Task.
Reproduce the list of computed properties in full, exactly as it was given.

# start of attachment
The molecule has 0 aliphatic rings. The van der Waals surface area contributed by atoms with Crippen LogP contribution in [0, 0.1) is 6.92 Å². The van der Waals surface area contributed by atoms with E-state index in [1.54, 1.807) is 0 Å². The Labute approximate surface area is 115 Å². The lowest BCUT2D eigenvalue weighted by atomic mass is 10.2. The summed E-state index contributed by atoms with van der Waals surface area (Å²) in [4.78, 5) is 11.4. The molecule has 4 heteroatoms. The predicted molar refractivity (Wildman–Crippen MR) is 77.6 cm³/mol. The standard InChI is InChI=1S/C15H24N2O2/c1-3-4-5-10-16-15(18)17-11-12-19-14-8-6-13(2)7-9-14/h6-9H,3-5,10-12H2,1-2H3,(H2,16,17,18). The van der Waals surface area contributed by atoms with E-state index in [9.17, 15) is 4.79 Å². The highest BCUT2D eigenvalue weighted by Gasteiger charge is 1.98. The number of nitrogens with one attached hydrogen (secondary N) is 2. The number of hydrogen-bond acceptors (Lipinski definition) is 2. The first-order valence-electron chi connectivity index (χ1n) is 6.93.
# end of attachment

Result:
The molecule has 0 aliphatic rings. The van der Waals surface area contributed by atoms with Crippen LogP contribution in [0, 0.1) is 6.92 Å². The van der Waals surface area contributed by atoms with E-state index in [1.54, 1.807) is 0 Å². The Labute approximate surface area is 115 Å². The lowest BCUT2D eigenvalue weighted by atomic mass is 10.2. The summed E-state index contributed by atoms with van der Waals surface area (Å²) in [4.78, 5) is 11.4. The molecule has 4 heteroatoms. The predicted molar refractivity (Wildman–Crippen MR) is 77.6 cm³/mol. The standard InChI is InChI=1S/C15H24N2O2/c1-3-4-5-10-16-15(18)17-11-12-19-14-8-6-13(2)7-9-14/h6-9H,3-5,10-12H2,1-2H3,(H2,16,17,18). The van der Waals surface area contributed by atoms with E-state index in [9.17, 15) is 4.79 Å². The highest BCUT2D eigenvalue weighted by Gasteiger charge is 1.98. The number of nitrogens with one attached hydrogen (secondary N) is 2. The number of hydrogen-bond acceptors (Lipinski definition) is 2. The first-order valence-electron chi connectivity index (χ1n) is 6.93.